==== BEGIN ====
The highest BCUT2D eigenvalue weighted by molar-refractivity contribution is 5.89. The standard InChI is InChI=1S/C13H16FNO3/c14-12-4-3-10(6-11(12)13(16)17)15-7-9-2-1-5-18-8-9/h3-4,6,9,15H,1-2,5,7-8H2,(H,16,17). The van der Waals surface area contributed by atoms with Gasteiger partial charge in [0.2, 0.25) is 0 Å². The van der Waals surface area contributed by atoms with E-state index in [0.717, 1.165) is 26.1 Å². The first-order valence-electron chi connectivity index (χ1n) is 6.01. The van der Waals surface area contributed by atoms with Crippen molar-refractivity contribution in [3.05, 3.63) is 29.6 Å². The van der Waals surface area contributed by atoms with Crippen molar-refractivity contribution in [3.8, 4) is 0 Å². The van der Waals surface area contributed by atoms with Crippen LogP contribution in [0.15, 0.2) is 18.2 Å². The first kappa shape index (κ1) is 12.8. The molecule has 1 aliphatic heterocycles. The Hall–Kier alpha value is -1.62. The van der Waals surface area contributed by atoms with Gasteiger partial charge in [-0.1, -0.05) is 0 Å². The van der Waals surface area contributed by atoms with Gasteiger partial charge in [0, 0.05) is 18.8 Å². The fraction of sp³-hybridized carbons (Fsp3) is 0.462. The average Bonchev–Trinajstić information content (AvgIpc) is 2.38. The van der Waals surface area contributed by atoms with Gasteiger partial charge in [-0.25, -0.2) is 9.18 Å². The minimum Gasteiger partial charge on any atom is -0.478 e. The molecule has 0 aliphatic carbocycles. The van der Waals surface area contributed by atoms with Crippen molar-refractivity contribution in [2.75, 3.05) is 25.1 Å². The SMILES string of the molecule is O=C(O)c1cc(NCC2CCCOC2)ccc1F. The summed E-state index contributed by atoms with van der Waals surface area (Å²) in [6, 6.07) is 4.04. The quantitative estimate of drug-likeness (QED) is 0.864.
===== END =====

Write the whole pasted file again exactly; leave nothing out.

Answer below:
The highest BCUT2D eigenvalue weighted by molar-refractivity contribution is 5.89. The standard InChI is InChI=1S/C13H16FNO3/c14-12-4-3-10(6-11(12)13(16)17)15-7-9-2-1-5-18-8-9/h3-4,6,9,15H,1-2,5,7-8H2,(H,16,17). The van der Waals surface area contributed by atoms with Gasteiger partial charge in [0.2, 0.25) is 0 Å². The van der Waals surface area contributed by atoms with E-state index in [0.717, 1.165) is 26.1 Å². The first-order valence-electron chi connectivity index (χ1n) is 6.01. The van der Waals surface area contributed by atoms with Crippen molar-refractivity contribution in [3.05, 3.63) is 29.6 Å². The van der Waals surface area contributed by atoms with Crippen molar-refractivity contribution in [3.8, 4) is 0 Å². The van der Waals surface area contributed by atoms with Crippen LogP contribution in [0.15, 0.2) is 18.2 Å². The first kappa shape index (κ1) is 12.8. The molecule has 1 aliphatic heterocycles. The Hall–Kier alpha value is -1.62. The van der Waals surface area contributed by atoms with Gasteiger partial charge in [-0.1, -0.05) is 0 Å². The van der Waals surface area contributed by atoms with Gasteiger partial charge in [0, 0.05) is 18.8 Å². The fraction of sp³-hybridized carbons (Fsp3) is 0.462. The average Bonchev–Trinajstić information content (AvgIpc) is 2.38. The van der Waals surface area contributed by atoms with Gasteiger partial charge in [-0.25, -0.2) is 9.18 Å². The minimum Gasteiger partial charge on any atom is -0.478 e. The molecule has 0 aliphatic carbocycles. The van der Waals surface area contributed by atoms with Crippen molar-refractivity contribution in [2.75, 3.05) is 25.1 Å². The SMILES string of the molecule is O=C(O)c1cc(NCC2CCCOC2)ccc1F. The summed E-state index contributed by atoms with van der Waals surface area (Å²) in [6, 6.07) is 4.04. The quantitative estimate of drug-likeness (QED) is 0.864.